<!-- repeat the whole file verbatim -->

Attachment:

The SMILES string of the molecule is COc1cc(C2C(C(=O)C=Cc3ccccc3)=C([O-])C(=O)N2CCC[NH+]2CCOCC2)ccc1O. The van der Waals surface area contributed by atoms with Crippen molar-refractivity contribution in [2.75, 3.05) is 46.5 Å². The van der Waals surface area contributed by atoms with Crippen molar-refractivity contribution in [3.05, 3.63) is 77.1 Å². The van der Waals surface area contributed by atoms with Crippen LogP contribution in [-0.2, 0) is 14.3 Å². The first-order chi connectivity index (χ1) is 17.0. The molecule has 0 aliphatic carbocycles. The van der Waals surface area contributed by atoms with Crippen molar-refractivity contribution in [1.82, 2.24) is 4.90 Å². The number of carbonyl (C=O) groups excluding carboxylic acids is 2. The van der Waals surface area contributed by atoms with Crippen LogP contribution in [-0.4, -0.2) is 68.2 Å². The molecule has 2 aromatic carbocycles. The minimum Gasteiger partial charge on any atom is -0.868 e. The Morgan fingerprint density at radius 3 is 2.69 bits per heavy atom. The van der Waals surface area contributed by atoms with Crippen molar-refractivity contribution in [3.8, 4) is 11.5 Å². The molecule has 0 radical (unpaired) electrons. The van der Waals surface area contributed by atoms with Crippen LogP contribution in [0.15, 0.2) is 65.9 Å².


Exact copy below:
The SMILES string of the molecule is COc1cc(C2C(C(=O)C=Cc3ccccc3)=C([O-])C(=O)N2CCC[NH+]2CCOCC2)ccc1O. The van der Waals surface area contributed by atoms with Crippen molar-refractivity contribution in [2.75, 3.05) is 46.5 Å². The van der Waals surface area contributed by atoms with Crippen molar-refractivity contribution in [3.05, 3.63) is 77.1 Å². The van der Waals surface area contributed by atoms with Crippen LogP contribution in [-0.2, 0) is 14.3 Å². The first-order chi connectivity index (χ1) is 17.0. The molecule has 0 aliphatic carbocycles. The van der Waals surface area contributed by atoms with Crippen molar-refractivity contribution in [1.82, 2.24) is 4.90 Å². The number of carbonyl (C=O) groups excluding carboxylic acids is 2. The van der Waals surface area contributed by atoms with Crippen LogP contribution in [-0.4, -0.2) is 68.2 Å². The molecule has 2 aromatic carbocycles. The minimum Gasteiger partial charge on any atom is -0.868 e. The Morgan fingerprint density at radius 3 is 2.69 bits per heavy atom. The van der Waals surface area contributed by atoms with Crippen molar-refractivity contribution in [3.8, 4) is 11.5 Å². The molecule has 0 radical (unpaired) electrons. The van der Waals surface area contributed by atoms with Crippen LogP contribution in [0.15, 0.2) is 65.9 Å².